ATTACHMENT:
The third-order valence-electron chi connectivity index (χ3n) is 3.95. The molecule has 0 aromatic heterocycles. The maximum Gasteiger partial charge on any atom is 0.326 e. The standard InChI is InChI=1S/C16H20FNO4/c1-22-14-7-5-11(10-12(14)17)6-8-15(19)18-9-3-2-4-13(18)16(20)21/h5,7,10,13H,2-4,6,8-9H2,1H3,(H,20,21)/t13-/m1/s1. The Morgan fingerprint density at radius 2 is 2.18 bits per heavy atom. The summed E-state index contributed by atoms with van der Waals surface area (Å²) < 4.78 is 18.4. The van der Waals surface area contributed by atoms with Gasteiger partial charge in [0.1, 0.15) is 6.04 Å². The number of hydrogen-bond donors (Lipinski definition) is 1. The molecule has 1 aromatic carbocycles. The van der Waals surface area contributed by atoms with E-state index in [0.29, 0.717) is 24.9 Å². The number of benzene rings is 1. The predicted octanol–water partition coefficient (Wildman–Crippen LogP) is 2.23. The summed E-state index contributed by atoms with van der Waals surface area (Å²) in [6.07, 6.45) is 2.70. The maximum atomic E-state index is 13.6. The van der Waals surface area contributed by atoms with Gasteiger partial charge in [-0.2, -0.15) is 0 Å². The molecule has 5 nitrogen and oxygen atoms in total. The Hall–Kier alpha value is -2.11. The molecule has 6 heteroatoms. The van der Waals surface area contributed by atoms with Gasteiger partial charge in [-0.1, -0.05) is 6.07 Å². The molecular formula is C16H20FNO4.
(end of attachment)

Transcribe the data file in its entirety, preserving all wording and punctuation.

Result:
The third-order valence-electron chi connectivity index (χ3n) is 3.95. The molecule has 0 aromatic heterocycles. The maximum Gasteiger partial charge on any atom is 0.326 e. The standard InChI is InChI=1S/C16H20FNO4/c1-22-14-7-5-11(10-12(14)17)6-8-15(19)18-9-3-2-4-13(18)16(20)21/h5,7,10,13H,2-4,6,8-9H2,1H3,(H,20,21)/t13-/m1/s1. The Morgan fingerprint density at radius 2 is 2.18 bits per heavy atom. The summed E-state index contributed by atoms with van der Waals surface area (Å²) < 4.78 is 18.4. The van der Waals surface area contributed by atoms with Gasteiger partial charge in [0.1, 0.15) is 6.04 Å². The number of hydrogen-bond donors (Lipinski definition) is 1. The molecule has 1 aromatic carbocycles. The van der Waals surface area contributed by atoms with E-state index in [0.29, 0.717) is 24.9 Å². The number of benzene rings is 1. The predicted octanol–water partition coefficient (Wildman–Crippen LogP) is 2.23. The summed E-state index contributed by atoms with van der Waals surface area (Å²) in [6.07, 6.45) is 2.70. The maximum atomic E-state index is 13.6. The van der Waals surface area contributed by atoms with Gasteiger partial charge in [-0.2, -0.15) is 0 Å². The molecule has 5 nitrogen and oxygen atoms in total. The Hall–Kier alpha value is -2.11. The molecule has 6 heteroatoms. The van der Waals surface area contributed by atoms with Gasteiger partial charge in [-0.1, -0.05) is 6.07 Å². The molecular formula is C16H20FNO4.